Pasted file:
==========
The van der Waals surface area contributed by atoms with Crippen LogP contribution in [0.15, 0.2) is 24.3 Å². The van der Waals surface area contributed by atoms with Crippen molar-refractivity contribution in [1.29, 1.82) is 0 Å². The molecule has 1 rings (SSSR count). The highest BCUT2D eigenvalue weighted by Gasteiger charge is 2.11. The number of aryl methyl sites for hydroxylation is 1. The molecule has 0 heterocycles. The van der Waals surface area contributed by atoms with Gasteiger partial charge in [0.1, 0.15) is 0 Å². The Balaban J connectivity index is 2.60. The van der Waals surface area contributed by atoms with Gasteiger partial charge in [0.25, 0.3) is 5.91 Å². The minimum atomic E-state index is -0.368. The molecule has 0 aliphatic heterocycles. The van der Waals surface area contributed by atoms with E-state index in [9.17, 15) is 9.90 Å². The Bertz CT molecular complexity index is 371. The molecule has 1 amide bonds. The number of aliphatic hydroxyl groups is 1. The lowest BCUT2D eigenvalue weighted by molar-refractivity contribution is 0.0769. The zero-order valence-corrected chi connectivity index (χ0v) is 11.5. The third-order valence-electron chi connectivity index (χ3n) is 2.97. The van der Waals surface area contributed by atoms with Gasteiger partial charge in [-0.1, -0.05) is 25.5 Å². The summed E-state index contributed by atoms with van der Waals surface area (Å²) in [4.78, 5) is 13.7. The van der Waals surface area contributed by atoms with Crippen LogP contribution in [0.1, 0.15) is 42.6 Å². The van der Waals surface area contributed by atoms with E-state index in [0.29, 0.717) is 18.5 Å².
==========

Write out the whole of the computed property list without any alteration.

The van der Waals surface area contributed by atoms with Crippen LogP contribution in [0.15, 0.2) is 24.3 Å². The van der Waals surface area contributed by atoms with Crippen molar-refractivity contribution in [1.29, 1.82) is 0 Å². The molecule has 1 rings (SSSR count). The highest BCUT2D eigenvalue weighted by Gasteiger charge is 2.11. The number of aryl methyl sites for hydroxylation is 1. The molecule has 0 heterocycles. The van der Waals surface area contributed by atoms with Gasteiger partial charge in [0.1, 0.15) is 0 Å². The Balaban J connectivity index is 2.60. The van der Waals surface area contributed by atoms with Gasteiger partial charge in [0.25, 0.3) is 5.91 Å². The minimum atomic E-state index is -0.368. The molecule has 0 aliphatic heterocycles. The van der Waals surface area contributed by atoms with E-state index in [9.17, 15) is 9.90 Å². The Bertz CT molecular complexity index is 371. The molecule has 1 amide bonds. The number of aliphatic hydroxyl groups is 1. The lowest BCUT2D eigenvalue weighted by molar-refractivity contribution is 0.0769. The zero-order valence-corrected chi connectivity index (χ0v) is 11.5. The third-order valence-electron chi connectivity index (χ3n) is 2.97. The van der Waals surface area contributed by atoms with Gasteiger partial charge in [-0.1, -0.05) is 25.5 Å². The summed E-state index contributed by atoms with van der Waals surface area (Å²) in [4.78, 5) is 13.7. The van der Waals surface area contributed by atoms with Crippen LogP contribution in [0.1, 0.15) is 42.6 Å². The van der Waals surface area contributed by atoms with E-state index in [0.29, 0.717) is 18.5 Å².